Together with the chain drive , the arrangement of the pedal cranks between the two wheels was finally introduced. The principle of transmission for the bicycle drive was also adopted by means of differently sized sprockets on the crank and wheel axle . With one turn of the crank, the impeller could be turned several times, depending on the gear ratio. This innovation first led to the "Kangaroo", a moderate high-performance bike with chain drive on both sides on the front wheel. But it was not until the unilateral chain drive of the rear wheel, introduced in 1878, that it really caught on - the design was simpler and more stable, the bike was easier to ride due to the decoupling of drive and steering, and the seating position between the front and rear wheels ensured significantly safer handling.
Cardan shaft drive to the rear wheel
The drive transmission from the pedal cranks between the two wheels to the rear wheel by means of a shaft is still used occasionally today. A bevel gear of a bevel gear is located at both ends of the shaft . This drive is commonly referred to as a cardan drive , although there are no cardan joints in it .
Toothed belt drive
Bicycles with toothed belt drives have been around since the early 1980s . The advantage of the light, clean, low-maintenance and quieter operation is offset by the sensitivity to foreign bodies and inaccurate alignment (alignment) of the front against the rear toothed belt pulley. Because the belt cannot be split like a chain, the rear section of the bicycle frame is opened for assembly (custom-made). There are no shifts with a change to other belt pulleys or pinions (similar to chain shifts) because of the large belt width and because the belt run must be aligned between the front and the rear. Hub gears or bottom bracket gears are used . A small-stage circuit, analogous to the chain circuit, was implemented with the help of an "expandable pinion" (several radially extendable rods, each with a small pinion at the outer end), but was not commercially available. A toothed belt drive is also a little more inefficient than a chain drive, sometimes up to 35% less efficient than a chain drive, which means only about 1% higher losses during normal cycling, assuming an average power of 100 watts.
The "safety bicycle"
The "safety bicycle" or "safety" (German: "Sicherheit") was so called because it was safer than the penny-pinchery due to the lower sitting position of the driver. In addition, it was faster and also more convenient than the penny farthing that had been established up until then. The name has been used since 1876, but bicycles of this design have been around since 1868. The most famous representative of this design was the "Rover" offered by John Kemp Starley since 1885.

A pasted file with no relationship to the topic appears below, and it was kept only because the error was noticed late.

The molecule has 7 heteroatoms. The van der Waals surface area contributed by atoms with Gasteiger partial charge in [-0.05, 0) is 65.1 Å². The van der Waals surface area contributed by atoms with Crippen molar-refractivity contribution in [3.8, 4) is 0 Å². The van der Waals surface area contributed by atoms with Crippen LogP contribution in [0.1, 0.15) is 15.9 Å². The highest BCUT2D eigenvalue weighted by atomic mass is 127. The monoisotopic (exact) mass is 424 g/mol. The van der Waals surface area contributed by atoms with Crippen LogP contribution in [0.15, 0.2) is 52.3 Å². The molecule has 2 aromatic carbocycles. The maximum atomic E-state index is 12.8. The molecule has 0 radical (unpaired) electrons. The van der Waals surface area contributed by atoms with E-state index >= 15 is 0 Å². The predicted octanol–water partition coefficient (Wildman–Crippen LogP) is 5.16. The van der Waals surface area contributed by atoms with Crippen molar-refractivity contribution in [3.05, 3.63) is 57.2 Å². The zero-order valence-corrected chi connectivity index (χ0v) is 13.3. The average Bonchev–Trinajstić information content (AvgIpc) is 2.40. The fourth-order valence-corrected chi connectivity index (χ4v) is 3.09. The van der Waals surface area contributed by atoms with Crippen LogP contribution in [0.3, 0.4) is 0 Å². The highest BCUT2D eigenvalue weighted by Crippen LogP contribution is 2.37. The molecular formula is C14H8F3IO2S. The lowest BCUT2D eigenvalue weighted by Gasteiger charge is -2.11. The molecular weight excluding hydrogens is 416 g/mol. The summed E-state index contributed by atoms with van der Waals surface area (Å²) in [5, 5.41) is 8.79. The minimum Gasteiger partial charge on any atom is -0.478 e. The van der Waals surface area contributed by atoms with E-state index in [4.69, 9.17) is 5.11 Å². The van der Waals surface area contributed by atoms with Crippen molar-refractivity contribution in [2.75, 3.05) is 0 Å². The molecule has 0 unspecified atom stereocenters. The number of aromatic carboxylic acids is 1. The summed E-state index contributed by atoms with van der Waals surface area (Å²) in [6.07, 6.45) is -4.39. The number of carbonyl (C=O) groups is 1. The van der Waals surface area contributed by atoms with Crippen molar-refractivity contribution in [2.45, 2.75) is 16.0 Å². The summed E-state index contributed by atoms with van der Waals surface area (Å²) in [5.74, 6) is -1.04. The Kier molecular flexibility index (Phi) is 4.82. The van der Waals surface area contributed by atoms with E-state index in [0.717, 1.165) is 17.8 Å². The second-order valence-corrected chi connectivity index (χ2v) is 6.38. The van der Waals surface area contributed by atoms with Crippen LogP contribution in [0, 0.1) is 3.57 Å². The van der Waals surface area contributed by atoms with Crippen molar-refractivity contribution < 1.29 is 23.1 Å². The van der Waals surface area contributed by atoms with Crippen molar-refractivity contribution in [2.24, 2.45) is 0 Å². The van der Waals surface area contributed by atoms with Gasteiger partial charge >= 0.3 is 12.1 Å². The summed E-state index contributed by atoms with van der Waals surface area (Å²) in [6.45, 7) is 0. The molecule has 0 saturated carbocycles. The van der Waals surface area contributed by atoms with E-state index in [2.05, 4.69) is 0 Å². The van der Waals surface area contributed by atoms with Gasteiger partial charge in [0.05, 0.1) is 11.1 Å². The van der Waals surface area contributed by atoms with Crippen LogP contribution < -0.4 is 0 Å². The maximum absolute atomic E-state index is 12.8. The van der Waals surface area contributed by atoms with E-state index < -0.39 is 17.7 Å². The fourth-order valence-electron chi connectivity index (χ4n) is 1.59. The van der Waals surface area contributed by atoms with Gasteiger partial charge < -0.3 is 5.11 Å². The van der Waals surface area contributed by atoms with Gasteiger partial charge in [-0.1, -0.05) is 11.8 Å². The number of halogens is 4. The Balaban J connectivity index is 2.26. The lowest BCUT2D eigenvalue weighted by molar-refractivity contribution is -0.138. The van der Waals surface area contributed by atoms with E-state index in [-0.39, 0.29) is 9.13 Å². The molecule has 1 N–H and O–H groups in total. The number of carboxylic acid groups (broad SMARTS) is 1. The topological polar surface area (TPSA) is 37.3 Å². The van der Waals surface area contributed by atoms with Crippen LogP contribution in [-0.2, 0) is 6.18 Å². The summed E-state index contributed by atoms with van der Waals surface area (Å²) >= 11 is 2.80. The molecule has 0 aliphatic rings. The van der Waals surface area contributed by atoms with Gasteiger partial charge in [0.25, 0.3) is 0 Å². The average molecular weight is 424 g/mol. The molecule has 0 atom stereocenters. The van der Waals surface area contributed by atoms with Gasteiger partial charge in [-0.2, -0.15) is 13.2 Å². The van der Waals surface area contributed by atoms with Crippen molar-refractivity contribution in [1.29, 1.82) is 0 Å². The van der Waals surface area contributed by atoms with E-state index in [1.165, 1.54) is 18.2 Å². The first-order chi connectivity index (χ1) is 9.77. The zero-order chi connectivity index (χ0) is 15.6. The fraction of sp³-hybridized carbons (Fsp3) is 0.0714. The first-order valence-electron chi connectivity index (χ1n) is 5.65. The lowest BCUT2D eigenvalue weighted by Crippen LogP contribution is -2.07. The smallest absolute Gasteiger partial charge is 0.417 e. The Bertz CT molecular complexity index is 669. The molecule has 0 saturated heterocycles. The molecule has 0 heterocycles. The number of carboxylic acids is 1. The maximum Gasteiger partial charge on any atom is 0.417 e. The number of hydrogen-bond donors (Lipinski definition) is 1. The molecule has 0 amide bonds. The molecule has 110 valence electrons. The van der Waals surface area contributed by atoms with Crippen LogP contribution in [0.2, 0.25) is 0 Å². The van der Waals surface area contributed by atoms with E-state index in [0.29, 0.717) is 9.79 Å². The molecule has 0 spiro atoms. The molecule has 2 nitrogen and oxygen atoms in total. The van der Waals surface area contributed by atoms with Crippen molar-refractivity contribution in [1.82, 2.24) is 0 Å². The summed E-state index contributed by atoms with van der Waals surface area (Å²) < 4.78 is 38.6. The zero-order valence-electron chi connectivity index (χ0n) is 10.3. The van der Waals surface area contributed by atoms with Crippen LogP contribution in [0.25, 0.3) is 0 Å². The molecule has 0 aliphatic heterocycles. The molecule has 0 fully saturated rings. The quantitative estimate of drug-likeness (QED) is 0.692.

After the sewing machine , the bicycle in this design became the second technical serial product.
Since 1884 the first usable ball bearings from the "Velociped cast steel ball factory" founded by Friedrich Fischer were available in Germany, which drastically reduced the frictional resistance in the hubs and bottom brackets.
The Ljungström brothers were very creative and typical inventors of the 19th century. They not only invented the type of turbine named after them, but also an early form of the bicycle. It already had the frame shape known today, but was driven completely differently. The brothers used piano wire and eccentrics instead of bicycle chains and rear sprockets. Your Svea free-wheeling bicycle was mass-produced from 1892 and was able to hold its own in the market for around ten years until the technical problems in the manufacture of bicycle chains were overcome. In the history of the bicycle, alternatives to chain drives have been invented and tested again and again - from cardan shafts to belt drives to highly complicated lever mechanisms. But none of these developments has been able to compete with the chain in the long term.
Development steps of some components of the bicycle
Diamond frame and steel tube
The diamond frame appeared around 1880 , a truss construction made of a trapezoid for the main part and a double triangle for the rear structure ("diamond" is a wrong translation of the English diamond , which means diamond and roughly describes the shape of the frame). On some of today's bicycles, the top and bottom tubes touch the steering head at the same point, so that the trapezoid has also become a triangle here.
Before the diamond frame, the cross frame was common, with which the development of the low wheel began. It essentially consisted of a strut from the steering head to the rear axle (forked in the rear part) and a second, crossing strut from the saddle to the bottom bracket. With a diamond frame, the struts are almost only subjected to tension or compression and hardly any bending - therefore it is much more stable than a cross frame. Today the cross frame is used in full suspension bicycles.